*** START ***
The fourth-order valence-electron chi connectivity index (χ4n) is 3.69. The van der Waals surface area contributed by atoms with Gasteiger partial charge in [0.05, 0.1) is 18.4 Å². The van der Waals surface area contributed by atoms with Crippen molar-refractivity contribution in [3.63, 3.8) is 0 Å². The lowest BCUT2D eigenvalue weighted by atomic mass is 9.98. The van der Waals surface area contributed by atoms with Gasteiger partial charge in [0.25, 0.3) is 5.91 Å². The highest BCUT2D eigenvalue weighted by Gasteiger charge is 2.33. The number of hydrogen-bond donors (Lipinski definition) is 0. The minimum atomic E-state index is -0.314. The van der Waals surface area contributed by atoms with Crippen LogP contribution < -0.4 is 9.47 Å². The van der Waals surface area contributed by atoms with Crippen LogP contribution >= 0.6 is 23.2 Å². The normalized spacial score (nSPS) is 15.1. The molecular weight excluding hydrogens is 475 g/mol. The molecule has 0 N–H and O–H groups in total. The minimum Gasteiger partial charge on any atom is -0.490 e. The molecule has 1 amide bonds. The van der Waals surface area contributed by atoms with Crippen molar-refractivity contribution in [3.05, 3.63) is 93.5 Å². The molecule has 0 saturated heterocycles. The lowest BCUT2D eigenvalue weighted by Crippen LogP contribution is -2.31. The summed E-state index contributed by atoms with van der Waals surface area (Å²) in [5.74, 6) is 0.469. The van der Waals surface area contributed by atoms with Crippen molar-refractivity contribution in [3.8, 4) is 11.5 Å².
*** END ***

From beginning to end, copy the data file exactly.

The fourth-order valence-electron chi connectivity index (χ4n) is 3.69. The van der Waals surface area contributed by atoms with Gasteiger partial charge in [0.05, 0.1) is 18.4 Å². The van der Waals surface area contributed by atoms with Crippen molar-refractivity contribution in [3.63, 3.8) is 0 Å². The lowest BCUT2D eigenvalue weighted by atomic mass is 9.98. The van der Waals surface area contributed by atoms with Gasteiger partial charge in [0.25, 0.3) is 5.91 Å². The highest BCUT2D eigenvalue weighted by Gasteiger charge is 2.33. The number of hydrogen-bond donors (Lipinski definition) is 0. The minimum atomic E-state index is -0.314. The van der Waals surface area contributed by atoms with Crippen LogP contribution < -0.4 is 9.47 Å². The van der Waals surface area contributed by atoms with Crippen LogP contribution >= 0.6 is 23.2 Å². The normalized spacial score (nSPS) is 15.1. The molecular weight excluding hydrogens is 475 g/mol. The molecule has 0 N–H and O–H groups in total. The minimum Gasteiger partial charge on any atom is -0.490 e. The molecule has 1 amide bonds. The van der Waals surface area contributed by atoms with Crippen molar-refractivity contribution in [3.05, 3.63) is 93.5 Å². The molecule has 0 saturated heterocycles. The lowest BCUT2D eigenvalue weighted by Crippen LogP contribution is -2.31. The summed E-state index contributed by atoms with van der Waals surface area (Å²) in [5.74, 6) is 0.469. The van der Waals surface area contributed by atoms with Crippen molar-refractivity contribution in [3.8, 4) is 11.5 Å².